"He's doing very well," Lewis said. "I made the comment this year that the first year he was our quarterback, then he became the leader of the offense and now he's basically the leader of the football team. It's good. He's more of a quiet personality but you see him growing and spreading his wings as a person all the time."


— 8. When the ball gets into the red zone, Rodgers and Dalton are among the best quarterbacks in the business.

Since taking over as Green Bay's starter in 2008, Rodgers has thrown 114 touchdown passes against just two interceptions while in the red zone. That ratio of 57.0-to-1 is No. 1 in the league by a mile. Peyton Manning has thrown 97 touchdowns and four interceptions during that span, a second-best ratio of 24.25-to-1.

Dalton has started all 34 games since being selected in the second round in 2011. He has thrown 36 touchdown passes and no interceptions in the red zone. That's the most red-zone touchdowns without an interception in the league; Seattle's Russell Wilson is next with 19 touchdowns.

Rodgers and Finley celebrate their touchdown. Jeff Hanisch/USA Today Sports

— 9. Sometimes, it's a chicken-or-egg deal: Does a team have big rushing numbers because it's winning, or is it winning because of those rushing numbers? Regardless, the Bengals are 35-2 under Lewis when they have a running back with at least 25 carries, and they're 36-7 with a 100-yard rusher.

— 10. According to STATS, in games after Green has been held to less than 60 receiving yards, he's bounced back with a 100-yard game on seven of 11 occasions.

— 11. With Rodgers leading the way, the Packers are averaging a league-high 482.5 yards per game. With a superb defensive front four, the Bengals rank seventh with 300.5 yards allowed per game. Green Bay's 965 yards in its first two games is 119 more than its second-best two-game start, back in 1999.


— 12. The last time Green Bay played at Cincinnati in the regular season, back in 2005, Brett Favre threw five interceptions in the Bengals' 21-14 victory. Not only was that the most interceptions thrown by Favre — other than the six at St. Louis in the 2001 playoffs — but it matched Cincinnati's record for most interceptions of a single quarterback. The Bengals also had five picks against Chicago's Kyle Orton (2005), Minnesota's Daunte Culpepper (2005) and Oakland's Daryle Lamonica (1969).

— 13. The Favre era, of course, started in the Packers' 24-23 victory over Cincinnati on Sept. 20, 1992. In that game, the Bengals took a 10-0 lead on Carl Pickens' team-record 95-yard punt return for a touchdown. Terrell Buckley, of all people, jump-started the Packers' rally from a 17-3 deficit with a 58-yard touchdown on a punt return.

— 14. On Sept. 26, 1976, the Bengals beat the visiting Packers 28-7. Green Bay quarterbacks Lynn Dickey and Carlos Brown combined to go 5-of-23 for 45 yards with two interceptions. With sacks included, the Packers finished with minus-35 net passing yards. That's a team record for both franchises.

— 15. It's not a Packers note but there is a Packers connection. When Andy Reid led the Chiefs against Philadelphia on Thursday night, it marked the second time in NFL history in which a coach with at least 14 years with one team has squared off against his former team. The other? When Curly Lambeau's Redskins faced Green Bay in 1952, with Green Bay winning 35-20 in Milwaukee. (Lambeau did not coach against the Packers in 1950 and 1951 when he led the Chicago Cardinals.)


— 16. College free agents will play a key role when the Packers have the ball. Five of Cincinnati's linebackers went undrafted, including starters James Harrison, a five-time Pro Bowler with the Steelers, and Vontaze Burfict, who had a team-high 174 tackles as a rookie last year. The only Bengals linebacker who was drafted was middle linebacker Rey Maualuga, a second-round pick in 2009 who played alongside åMatthews at USC.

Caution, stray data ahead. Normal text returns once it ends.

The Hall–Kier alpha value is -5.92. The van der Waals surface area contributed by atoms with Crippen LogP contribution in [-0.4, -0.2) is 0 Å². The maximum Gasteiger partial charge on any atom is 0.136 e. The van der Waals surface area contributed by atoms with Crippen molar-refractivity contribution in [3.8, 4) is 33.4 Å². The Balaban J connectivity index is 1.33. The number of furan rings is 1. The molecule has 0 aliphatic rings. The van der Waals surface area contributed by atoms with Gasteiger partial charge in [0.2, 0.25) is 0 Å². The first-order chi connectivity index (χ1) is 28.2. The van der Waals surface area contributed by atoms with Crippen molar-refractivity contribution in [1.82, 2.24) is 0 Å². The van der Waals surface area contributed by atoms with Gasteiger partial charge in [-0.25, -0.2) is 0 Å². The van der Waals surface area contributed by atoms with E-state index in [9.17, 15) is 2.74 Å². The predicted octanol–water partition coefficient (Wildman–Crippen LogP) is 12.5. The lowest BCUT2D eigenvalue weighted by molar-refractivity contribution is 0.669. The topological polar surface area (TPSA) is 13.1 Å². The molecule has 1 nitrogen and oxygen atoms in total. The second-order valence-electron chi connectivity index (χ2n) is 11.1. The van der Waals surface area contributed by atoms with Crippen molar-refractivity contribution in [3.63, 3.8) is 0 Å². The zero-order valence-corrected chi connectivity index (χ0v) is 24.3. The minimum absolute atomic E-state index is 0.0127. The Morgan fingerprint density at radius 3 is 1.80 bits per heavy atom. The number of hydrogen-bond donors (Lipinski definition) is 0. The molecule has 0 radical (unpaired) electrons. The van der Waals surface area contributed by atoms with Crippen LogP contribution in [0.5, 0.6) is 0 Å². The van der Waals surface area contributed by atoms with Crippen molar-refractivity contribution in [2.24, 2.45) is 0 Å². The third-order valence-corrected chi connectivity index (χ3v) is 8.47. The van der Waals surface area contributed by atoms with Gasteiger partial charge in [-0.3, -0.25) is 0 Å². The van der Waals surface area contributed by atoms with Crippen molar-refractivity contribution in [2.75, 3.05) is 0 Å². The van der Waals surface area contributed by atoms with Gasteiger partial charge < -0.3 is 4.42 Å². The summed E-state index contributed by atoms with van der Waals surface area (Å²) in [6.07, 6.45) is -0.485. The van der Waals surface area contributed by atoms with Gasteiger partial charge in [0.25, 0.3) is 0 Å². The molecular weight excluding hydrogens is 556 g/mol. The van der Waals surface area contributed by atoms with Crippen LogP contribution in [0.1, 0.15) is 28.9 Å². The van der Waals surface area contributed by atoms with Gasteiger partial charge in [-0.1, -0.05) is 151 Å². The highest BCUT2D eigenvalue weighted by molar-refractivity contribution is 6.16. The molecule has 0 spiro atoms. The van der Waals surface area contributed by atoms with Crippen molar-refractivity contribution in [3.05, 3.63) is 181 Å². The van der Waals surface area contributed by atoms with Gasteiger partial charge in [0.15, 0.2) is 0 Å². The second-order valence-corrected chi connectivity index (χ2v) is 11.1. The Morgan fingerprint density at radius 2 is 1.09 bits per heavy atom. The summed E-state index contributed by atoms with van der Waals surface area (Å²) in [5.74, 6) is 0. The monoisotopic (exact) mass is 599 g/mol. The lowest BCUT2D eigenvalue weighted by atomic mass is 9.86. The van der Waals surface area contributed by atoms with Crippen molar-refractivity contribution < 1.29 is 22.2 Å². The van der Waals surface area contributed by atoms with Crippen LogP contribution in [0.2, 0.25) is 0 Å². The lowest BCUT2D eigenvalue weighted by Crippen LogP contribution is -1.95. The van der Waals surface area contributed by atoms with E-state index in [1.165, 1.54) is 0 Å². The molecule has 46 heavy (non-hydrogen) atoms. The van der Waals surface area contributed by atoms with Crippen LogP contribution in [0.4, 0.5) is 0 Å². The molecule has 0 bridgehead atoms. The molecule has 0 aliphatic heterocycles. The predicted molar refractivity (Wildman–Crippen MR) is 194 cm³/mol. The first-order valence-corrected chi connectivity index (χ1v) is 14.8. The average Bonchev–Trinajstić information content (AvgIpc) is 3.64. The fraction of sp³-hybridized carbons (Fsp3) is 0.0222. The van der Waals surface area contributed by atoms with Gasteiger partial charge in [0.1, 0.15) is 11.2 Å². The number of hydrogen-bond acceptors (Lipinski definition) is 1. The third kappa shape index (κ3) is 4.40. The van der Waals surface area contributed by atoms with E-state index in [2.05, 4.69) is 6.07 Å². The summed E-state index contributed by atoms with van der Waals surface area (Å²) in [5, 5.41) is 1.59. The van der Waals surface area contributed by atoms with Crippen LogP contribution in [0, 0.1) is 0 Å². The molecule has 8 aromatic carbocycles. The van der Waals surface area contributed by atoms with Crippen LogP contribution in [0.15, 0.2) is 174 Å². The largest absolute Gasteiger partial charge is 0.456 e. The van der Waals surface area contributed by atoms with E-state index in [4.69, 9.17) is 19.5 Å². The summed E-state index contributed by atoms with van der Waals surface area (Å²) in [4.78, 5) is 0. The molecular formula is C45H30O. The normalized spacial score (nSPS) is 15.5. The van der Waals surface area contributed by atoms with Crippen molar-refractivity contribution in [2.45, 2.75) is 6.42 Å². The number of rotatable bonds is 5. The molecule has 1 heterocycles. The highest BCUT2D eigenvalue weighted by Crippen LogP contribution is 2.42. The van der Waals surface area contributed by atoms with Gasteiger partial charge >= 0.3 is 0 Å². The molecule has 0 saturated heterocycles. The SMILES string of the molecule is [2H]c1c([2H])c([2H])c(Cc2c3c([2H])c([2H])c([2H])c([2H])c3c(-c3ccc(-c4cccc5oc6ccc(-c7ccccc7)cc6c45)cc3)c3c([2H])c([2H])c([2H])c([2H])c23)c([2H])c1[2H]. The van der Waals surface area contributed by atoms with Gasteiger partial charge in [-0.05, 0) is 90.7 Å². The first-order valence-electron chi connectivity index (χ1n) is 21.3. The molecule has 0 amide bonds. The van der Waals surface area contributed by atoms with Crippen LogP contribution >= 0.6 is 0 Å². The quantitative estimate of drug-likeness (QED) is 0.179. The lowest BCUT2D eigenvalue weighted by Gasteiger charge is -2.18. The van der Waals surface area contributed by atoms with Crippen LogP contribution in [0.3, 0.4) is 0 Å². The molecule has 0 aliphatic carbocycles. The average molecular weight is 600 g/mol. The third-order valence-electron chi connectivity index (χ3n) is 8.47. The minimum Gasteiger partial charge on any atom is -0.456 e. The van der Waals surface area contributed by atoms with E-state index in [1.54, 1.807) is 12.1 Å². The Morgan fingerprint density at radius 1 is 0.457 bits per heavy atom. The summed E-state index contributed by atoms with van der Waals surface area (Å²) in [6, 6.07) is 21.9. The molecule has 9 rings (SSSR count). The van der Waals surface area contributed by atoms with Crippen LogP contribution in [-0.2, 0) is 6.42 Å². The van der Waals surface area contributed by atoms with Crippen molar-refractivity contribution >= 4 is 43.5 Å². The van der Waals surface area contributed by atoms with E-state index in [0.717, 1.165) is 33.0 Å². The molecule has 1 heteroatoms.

For Green Bay, center Evan Dietrich-Smith and right tackle Don Barclay went undrafted.

— 17. From 2010 through 2012 — including Super Bowl XLV against Pittsburgh — Rodgers has played 13 games against AFC foes. Rodgers has thrown 34 touchdowns against four interceptions in those games. He threw 14 touchdowns and one pick against Indianapolis, Houston, Jacksonville and Tennessee last season.

— 18. Under McCarthy, the Packers are 5-2 in their games before the bye. Only New Orleans and New England (both 6-1) are better. Since 1994, Green Bay and Seattle are a league-best 14-5 in their games before the bye.

— 19. With 1,807 career completions, Rodgers is one behind Bart Starr for second-most in team history. Favre owns the team record with 5,377 completions and the NFL record with 6,300 completions overall.

"Bart has been a great friend and somebody who's meant a lot to me during my short time here," Rodgers said this week. "He set the bar so high with the success he had here as a player winning all those championships. I've said it before he's a better person than he was a football player. I didn't get to watch him play but that's what everybody tells me about him. He's been a great supporter of mine, him and his wife, and I'm just blessed to know a guy like that. That's one of my role models."


Or, the best thing that was said that we couldn't work into a story this week.

— 20. Rodgers, on an encore after joining legendary Y.A. Tittle as the only quarterbacks in NFL history with 480 passing yards, four touchdowns and no interceptions in a game: "The bar's been set pretty high around here. I just try and remember that I'm just one of 53 to go out there every week and try and do their job as best they can. Obviously, mine gets more attention, more scrutiny, maybe a slightly greater responsibility, but it's a job that I take very seriously and I expect to play well on Sundays. That's because I put a lot of time in during the week, I prepare, I draw on my experience, on my recall from that week when I get in the game and I've got coaches who get the most out of me by not allowing me to be complacent, so I just remember I've got to do my job, everybody else does as well, and when it comes together, you can have the kind of success you had on Sunday."

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Bill Huber is publisher of Packer Report magazine and and has written for Packer Report since 1997. E-mail him at, or leave him a question in Packer Report's subscribers-only Packers Pro Club forum. Find Bill on Twitter at